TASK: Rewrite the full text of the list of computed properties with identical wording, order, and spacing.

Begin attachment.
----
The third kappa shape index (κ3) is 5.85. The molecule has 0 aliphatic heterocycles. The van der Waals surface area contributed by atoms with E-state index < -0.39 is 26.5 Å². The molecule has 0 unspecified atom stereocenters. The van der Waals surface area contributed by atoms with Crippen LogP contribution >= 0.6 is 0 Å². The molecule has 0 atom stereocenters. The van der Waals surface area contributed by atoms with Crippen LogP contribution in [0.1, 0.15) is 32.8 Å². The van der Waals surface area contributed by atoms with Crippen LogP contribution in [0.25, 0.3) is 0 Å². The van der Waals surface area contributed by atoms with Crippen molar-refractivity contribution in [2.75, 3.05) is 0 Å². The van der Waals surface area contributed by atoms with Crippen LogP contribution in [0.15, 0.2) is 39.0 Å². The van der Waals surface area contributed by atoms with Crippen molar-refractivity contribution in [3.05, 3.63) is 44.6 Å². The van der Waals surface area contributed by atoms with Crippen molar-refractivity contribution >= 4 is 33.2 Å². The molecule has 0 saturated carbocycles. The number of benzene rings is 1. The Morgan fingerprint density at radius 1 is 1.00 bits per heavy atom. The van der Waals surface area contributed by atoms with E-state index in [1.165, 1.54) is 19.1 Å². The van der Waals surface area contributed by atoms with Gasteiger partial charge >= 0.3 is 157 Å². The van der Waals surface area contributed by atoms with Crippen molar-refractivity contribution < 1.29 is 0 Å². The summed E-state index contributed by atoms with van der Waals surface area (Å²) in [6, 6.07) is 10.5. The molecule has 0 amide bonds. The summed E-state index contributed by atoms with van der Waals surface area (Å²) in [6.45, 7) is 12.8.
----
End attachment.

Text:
The third kappa shape index (κ3) is 5.85. The molecule has 0 aliphatic heterocycles. The van der Waals surface area contributed by atoms with E-state index < -0.39 is 26.5 Å². The molecule has 0 unspecified atom stereocenters. The van der Waals surface area contributed by atoms with Crippen LogP contribution >= 0.6 is 0 Å². The molecule has 0 atom stereocenters. The van der Waals surface area contributed by atoms with Crippen LogP contribution in [0.1, 0.15) is 32.8 Å². The van der Waals surface area contributed by atoms with Crippen LogP contribution in [0.25, 0.3) is 0 Å². The van der Waals surface area contributed by atoms with Crippen molar-refractivity contribution in [2.75, 3.05) is 0 Å². The van der Waals surface area contributed by atoms with Crippen LogP contribution in [0.15, 0.2) is 39.0 Å². The van der Waals surface area contributed by atoms with Crippen molar-refractivity contribution in [3.05, 3.63) is 44.6 Å². The van der Waals surface area contributed by atoms with Crippen molar-refractivity contribution >= 4 is 33.2 Å². The molecule has 0 saturated carbocycles. The number of benzene rings is 1. The Morgan fingerprint density at radius 1 is 1.00 bits per heavy atom. The van der Waals surface area contributed by atoms with E-state index in [1.165, 1.54) is 19.1 Å². The van der Waals surface area contributed by atoms with Gasteiger partial charge >= 0.3 is 157 Å². The van der Waals surface area contributed by atoms with Crippen molar-refractivity contribution < 1.29 is 0 Å². The summed E-state index contributed by atoms with van der Waals surface area (Å²) in [6, 6.07) is 10.5. The molecule has 0 amide bonds. The summed E-state index contributed by atoms with van der Waals surface area (Å²) in [6.45, 7) is 12.8.